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Effects of Economic Factors on Adoption of Robotics and Consequences of Automation for Productivity Growth of Dairy Farms

  • Heikkilä, Anna-Maija
  • Myyrä, Sami
  • Pietola, Kyösti

In the long term, productivity and especially productivity growth are necessary conditions for the survival of a farm. In this paper, we focus on the technology choice of a dairy farm, i.e. the choice between a conventional and an automatic milking system. Our aim is to reveal the extent to which economic rationality explains investing in new technology. The adoption of robotics is further linked to farm productivity to show how capital-intensive technology has affected the overall productivity of milk production. In our empirical analysis, we apply a probit model and an extended Cobb-Douglastype production function to a Finnish farm-level dataset for the years 2000–10. The results show that very few economic factors on a dairy farm or in its economic environment can be identified to affect the switch to automatic milking. Existing machinery capital and investment allowances are among the significant factors. The results also indicate that the probability of investing in robotics responds elastically to a change in investment aids: an increase of 1% in aid would generate an increase of 2% in the probability of investing. Despite the presence of non-economic incentives, the switch to robotic milking is proven to promote productivity development on dairy farms. No productivity growth is observed on farms that keep conventional milking systems, whereas farms with robotic milking have a growth rate of 8.1% per year. The mean rate for farms that switch to robotic milking is 7.0% per year. The results show great progress in productivity growth, with the average of the sector at around 2% per year during the past two decades. In conclusion, investments in new technology as well as investment aids to boost investments are needed in low-productivity areas where investments in new technology still have great potential to increase productivity, and thus profitability and competitiveness, in the long run.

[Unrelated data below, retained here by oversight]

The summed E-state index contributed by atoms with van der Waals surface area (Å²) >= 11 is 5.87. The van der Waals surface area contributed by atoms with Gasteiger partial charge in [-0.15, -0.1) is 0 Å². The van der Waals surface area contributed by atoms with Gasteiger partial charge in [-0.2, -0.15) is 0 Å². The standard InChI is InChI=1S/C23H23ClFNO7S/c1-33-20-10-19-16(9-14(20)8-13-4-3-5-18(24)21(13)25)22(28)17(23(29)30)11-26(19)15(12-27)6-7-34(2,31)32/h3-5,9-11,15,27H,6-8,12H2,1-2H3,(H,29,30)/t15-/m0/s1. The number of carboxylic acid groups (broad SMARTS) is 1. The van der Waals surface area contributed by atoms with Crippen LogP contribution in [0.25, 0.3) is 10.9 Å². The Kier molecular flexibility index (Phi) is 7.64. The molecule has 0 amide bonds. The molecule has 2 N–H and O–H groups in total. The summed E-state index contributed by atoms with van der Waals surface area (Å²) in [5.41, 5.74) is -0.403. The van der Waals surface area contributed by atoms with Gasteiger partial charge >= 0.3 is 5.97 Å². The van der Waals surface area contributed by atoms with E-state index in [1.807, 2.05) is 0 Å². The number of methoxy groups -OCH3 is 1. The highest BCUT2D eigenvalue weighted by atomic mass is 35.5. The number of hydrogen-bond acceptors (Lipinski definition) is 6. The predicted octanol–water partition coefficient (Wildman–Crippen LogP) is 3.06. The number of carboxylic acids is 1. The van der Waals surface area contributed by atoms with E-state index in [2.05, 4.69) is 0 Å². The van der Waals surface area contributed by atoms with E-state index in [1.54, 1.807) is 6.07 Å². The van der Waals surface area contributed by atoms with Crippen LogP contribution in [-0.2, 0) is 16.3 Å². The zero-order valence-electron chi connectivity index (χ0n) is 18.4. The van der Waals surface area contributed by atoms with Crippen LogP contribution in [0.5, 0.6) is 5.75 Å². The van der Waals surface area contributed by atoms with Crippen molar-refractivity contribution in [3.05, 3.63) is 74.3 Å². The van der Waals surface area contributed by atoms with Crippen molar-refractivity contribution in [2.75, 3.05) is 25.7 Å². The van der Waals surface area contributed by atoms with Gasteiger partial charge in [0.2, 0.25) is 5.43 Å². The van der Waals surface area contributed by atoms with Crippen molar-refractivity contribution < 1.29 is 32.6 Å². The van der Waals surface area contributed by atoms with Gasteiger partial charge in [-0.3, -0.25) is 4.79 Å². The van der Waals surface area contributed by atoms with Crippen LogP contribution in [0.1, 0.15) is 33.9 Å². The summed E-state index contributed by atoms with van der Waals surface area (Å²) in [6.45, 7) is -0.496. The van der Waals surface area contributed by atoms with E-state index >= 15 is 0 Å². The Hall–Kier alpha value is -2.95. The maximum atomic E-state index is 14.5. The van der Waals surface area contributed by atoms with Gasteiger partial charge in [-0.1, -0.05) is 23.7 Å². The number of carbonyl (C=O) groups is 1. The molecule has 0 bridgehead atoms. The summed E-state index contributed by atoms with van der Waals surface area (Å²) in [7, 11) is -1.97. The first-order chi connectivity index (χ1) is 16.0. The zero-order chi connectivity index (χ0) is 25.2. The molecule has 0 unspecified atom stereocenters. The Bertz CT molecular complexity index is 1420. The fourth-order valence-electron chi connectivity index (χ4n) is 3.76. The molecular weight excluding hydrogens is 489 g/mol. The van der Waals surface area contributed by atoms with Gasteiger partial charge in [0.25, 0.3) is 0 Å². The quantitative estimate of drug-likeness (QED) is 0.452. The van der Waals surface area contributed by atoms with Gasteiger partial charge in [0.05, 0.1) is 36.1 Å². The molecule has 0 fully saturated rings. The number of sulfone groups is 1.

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Paper provided by Centre for European Policy Studies in its series Factor Markets Working Papers with number 142.

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Length: 18 pages
Date of creation: Dec 2012
Date of revision:
Handle: RePEc:eps:fmwppr:142
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  1. Kyösti Pietola & Anna-Maija Heikkilä, 2005. "Switching toward capital-intensive technologies in Finnish dairy farms," Agricultural Economics, International Association of Agricultural Economists, vol. 33(s3), pages 381-387, November.
  2. Petrick, Martin & Kloss, Mathias, 2012. "Drivers of agricultural capital productivity in selected EU member states," Working Papers 132838, Factor Markets, Centre for European Policy Studies.
  3. Kumbhakar, Subal C & Heshmati, Almas & Hjalmarsson, Lennart, 1999. " Parametric Approaches to Productivity Measurement: A Comparison among Alternative Models," Scandinavian Journal of Economics, Wiley Blackwell, vol. 101(3), pages 405-24, September.
  4. David Zilberman & Doug Parker, 1996. "Explaining Irrigation Technology Choices: A Microparameter Approach," American Journal of Agricultural Economics, Agricultural and Applied Economics Association, vol. 78(4), pages 1064-1072.
  5. Sipilainen, Timo & Kuosmanen, Timo & Kumbhakar, Subal C., 2008. "Measuring productivity differentials – An application to milk production in Nordic countries," 2008 International Congress, August 26-29, 2008, Ghent, Belgium 44277, European Association of Agricultural Economists.
  6. Ky–sti Pietola & Minna V”re & Alfons Oude Lansink, 2003. "Timing and type of exit from farming: farmers' early retirement programmes in Finland," European Review of Agricultural Economics, Foundation for the European Review of Agricultural Economics, vol. 30(1), pages 99-116, March.
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